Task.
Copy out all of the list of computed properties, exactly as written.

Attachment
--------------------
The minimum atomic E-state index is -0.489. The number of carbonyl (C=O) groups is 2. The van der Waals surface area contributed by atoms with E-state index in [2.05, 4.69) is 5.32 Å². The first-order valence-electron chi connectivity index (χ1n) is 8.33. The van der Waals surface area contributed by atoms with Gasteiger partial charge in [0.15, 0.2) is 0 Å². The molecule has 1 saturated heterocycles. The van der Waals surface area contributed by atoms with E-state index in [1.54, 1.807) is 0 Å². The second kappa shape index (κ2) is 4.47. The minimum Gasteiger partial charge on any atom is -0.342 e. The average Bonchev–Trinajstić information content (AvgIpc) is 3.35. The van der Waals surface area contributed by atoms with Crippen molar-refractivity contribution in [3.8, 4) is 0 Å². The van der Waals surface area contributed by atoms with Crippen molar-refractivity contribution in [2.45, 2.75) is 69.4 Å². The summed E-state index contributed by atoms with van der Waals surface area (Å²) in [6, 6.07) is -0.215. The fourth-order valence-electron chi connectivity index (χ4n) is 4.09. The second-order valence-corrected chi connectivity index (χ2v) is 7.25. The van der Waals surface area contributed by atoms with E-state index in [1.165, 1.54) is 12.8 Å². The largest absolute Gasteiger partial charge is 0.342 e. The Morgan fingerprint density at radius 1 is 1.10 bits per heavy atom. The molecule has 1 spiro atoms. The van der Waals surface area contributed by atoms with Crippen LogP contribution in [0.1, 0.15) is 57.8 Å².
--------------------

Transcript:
The minimum atomic E-state index is -0.489. The number of carbonyl (C=O) groups is 2. The van der Waals surface area contributed by atoms with E-state index in [2.05, 4.69) is 5.32 Å². The first-order valence-electron chi connectivity index (χ1n) is 8.33. The van der Waals surface area contributed by atoms with Gasteiger partial charge in [0.15, 0.2) is 0 Å². The molecule has 1 saturated heterocycles. The van der Waals surface area contributed by atoms with E-state index in [1.54, 1.807) is 0 Å². The second kappa shape index (κ2) is 4.47. The minimum Gasteiger partial charge on any atom is -0.342 e. The average Bonchev–Trinajstić information content (AvgIpc) is 3.35. The van der Waals surface area contributed by atoms with Crippen molar-refractivity contribution in [3.8, 4) is 0 Å². The van der Waals surface area contributed by atoms with Crippen molar-refractivity contribution in [2.45, 2.75) is 69.4 Å². The summed E-state index contributed by atoms with van der Waals surface area (Å²) in [6, 6.07) is -0.215. The fourth-order valence-electron chi connectivity index (χ4n) is 4.09. The second-order valence-corrected chi connectivity index (χ2v) is 7.25. The van der Waals surface area contributed by atoms with E-state index in [1.165, 1.54) is 12.8 Å². The largest absolute Gasteiger partial charge is 0.342 e. The Morgan fingerprint density at radius 1 is 1.10 bits per heavy atom. The molecule has 1 spiro atoms. The van der Waals surface area contributed by atoms with Crippen LogP contribution in [0.1, 0.15) is 57.8 Å².